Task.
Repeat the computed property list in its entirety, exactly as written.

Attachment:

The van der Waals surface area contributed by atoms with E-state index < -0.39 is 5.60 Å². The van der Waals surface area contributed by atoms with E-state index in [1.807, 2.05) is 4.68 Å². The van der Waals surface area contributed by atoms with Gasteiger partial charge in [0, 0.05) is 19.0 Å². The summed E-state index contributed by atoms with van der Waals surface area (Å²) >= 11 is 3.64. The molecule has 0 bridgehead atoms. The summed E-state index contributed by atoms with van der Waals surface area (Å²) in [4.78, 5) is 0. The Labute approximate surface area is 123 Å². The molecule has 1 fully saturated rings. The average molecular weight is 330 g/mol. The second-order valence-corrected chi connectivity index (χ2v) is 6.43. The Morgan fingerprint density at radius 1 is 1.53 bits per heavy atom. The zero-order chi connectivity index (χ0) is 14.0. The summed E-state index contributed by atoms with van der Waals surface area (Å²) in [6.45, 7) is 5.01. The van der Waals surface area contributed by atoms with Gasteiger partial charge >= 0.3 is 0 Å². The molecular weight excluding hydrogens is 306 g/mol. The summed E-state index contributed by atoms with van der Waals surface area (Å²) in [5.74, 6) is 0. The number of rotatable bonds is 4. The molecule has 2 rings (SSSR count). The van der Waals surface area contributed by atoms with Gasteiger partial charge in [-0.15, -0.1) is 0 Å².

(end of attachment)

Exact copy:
The van der Waals surface area contributed by atoms with E-state index < -0.39 is 5.60 Å². The van der Waals surface area contributed by atoms with E-state index in [1.807, 2.05) is 4.68 Å². The van der Waals surface area contributed by atoms with Gasteiger partial charge in [0, 0.05) is 19.0 Å². The summed E-state index contributed by atoms with van der Waals surface area (Å²) >= 11 is 3.64. The molecule has 0 bridgehead atoms. The summed E-state index contributed by atoms with van der Waals surface area (Å²) in [4.78, 5) is 0. The Labute approximate surface area is 123 Å². The molecule has 1 fully saturated rings. The average molecular weight is 330 g/mol. The second-order valence-corrected chi connectivity index (χ2v) is 6.43. The Morgan fingerprint density at radius 1 is 1.53 bits per heavy atom. The zero-order chi connectivity index (χ0) is 14.0. The summed E-state index contributed by atoms with van der Waals surface area (Å²) in [6.45, 7) is 5.01. The van der Waals surface area contributed by atoms with Gasteiger partial charge >= 0.3 is 0 Å². The molecular weight excluding hydrogens is 306 g/mol. The summed E-state index contributed by atoms with van der Waals surface area (Å²) in [5.74, 6) is 0. The number of rotatable bonds is 4. The molecule has 2 rings (SSSR count). The van der Waals surface area contributed by atoms with Gasteiger partial charge in [-0.15, -0.1) is 0 Å².